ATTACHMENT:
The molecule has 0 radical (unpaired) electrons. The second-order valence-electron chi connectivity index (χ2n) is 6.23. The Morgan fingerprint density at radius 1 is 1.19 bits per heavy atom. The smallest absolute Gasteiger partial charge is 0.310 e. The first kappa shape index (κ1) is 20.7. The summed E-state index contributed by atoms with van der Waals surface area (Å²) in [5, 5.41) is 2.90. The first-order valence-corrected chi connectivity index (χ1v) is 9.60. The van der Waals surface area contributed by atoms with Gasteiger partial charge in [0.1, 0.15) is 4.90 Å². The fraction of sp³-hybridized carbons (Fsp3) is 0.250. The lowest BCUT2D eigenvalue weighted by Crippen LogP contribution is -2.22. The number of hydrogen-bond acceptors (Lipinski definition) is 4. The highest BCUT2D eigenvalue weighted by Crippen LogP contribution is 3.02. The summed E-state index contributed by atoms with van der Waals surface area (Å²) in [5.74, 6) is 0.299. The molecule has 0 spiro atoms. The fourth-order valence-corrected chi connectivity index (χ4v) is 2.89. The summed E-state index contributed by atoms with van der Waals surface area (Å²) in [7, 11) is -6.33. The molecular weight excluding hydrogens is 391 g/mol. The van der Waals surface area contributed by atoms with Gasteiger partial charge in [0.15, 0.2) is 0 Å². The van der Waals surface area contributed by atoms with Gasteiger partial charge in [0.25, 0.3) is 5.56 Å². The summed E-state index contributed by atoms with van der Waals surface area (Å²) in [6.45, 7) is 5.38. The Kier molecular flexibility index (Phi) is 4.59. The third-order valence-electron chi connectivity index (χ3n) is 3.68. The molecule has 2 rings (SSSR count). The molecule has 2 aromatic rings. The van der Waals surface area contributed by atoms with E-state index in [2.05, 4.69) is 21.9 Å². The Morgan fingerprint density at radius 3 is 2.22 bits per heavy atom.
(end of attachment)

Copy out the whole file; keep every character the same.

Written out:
The molecule has 0 radical (unpaired) electrons. The second-order valence-electron chi connectivity index (χ2n) is 6.23. The Morgan fingerprint density at radius 1 is 1.19 bits per heavy atom. The smallest absolute Gasteiger partial charge is 0.310 e. The first kappa shape index (κ1) is 20.7. The summed E-state index contributed by atoms with van der Waals surface area (Å²) in [5, 5.41) is 2.90. The first-order valence-corrected chi connectivity index (χ1v) is 9.60. The van der Waals surface area contributed by atoms with Gasteiger partial charge in [0.1, 0.15) is 4.90 Å². The fraction of sp³-hybridized carbons (Fsp3) is 0.250. The lowest BCUT2D eigenvalue weighted by Crippen LogP contribution is -2.22. The number of hydrogen-bond acceptors (Lipinski definition) is 4. The highest BCUT2D eigenvalue weighted by Crippen LogP contribution is 3.02. The summed E-state index contributed by atoms with van der Waals surface area (Å²) in [5.74, 6) is 0.299. The molecule has 0 spiro atoms. The fourth-order valence-corrected chi connectivity index (χ4v) is 2.89. The summed E-state index contributed by atoms with van der Waals surface area (Å²) in [7, 11) is -6.33. The molecular weight excluding hydrogens is 391 g/mol. The van der Waals surface area contributed by atoms with Gasteiger partial charge in [0.15, 0.2) is 0 Å². The van der Waals surface area contributed by atoms with Gasteiger partial charge in [0.25, 0.3) is 5.56 Å². The summed E-state index contributed by atoms with van der Waals surface area (Å²) in [6.45, 7) is 5.38. The Kier molecular flexibility index (Phi) is 4.59. The third-order valence-electron chi connectivity index (χ3n) is 3.68. The molecule has 2 rings (SSSR count). The molecule has 2 aromatic rings. The van der Waals surface area contributed by atoms with E-state index in [2.05, 4.69) is 21.9 Å². The Morgan fingerprint density at radius 3 is 2.22 bits per heavy atom.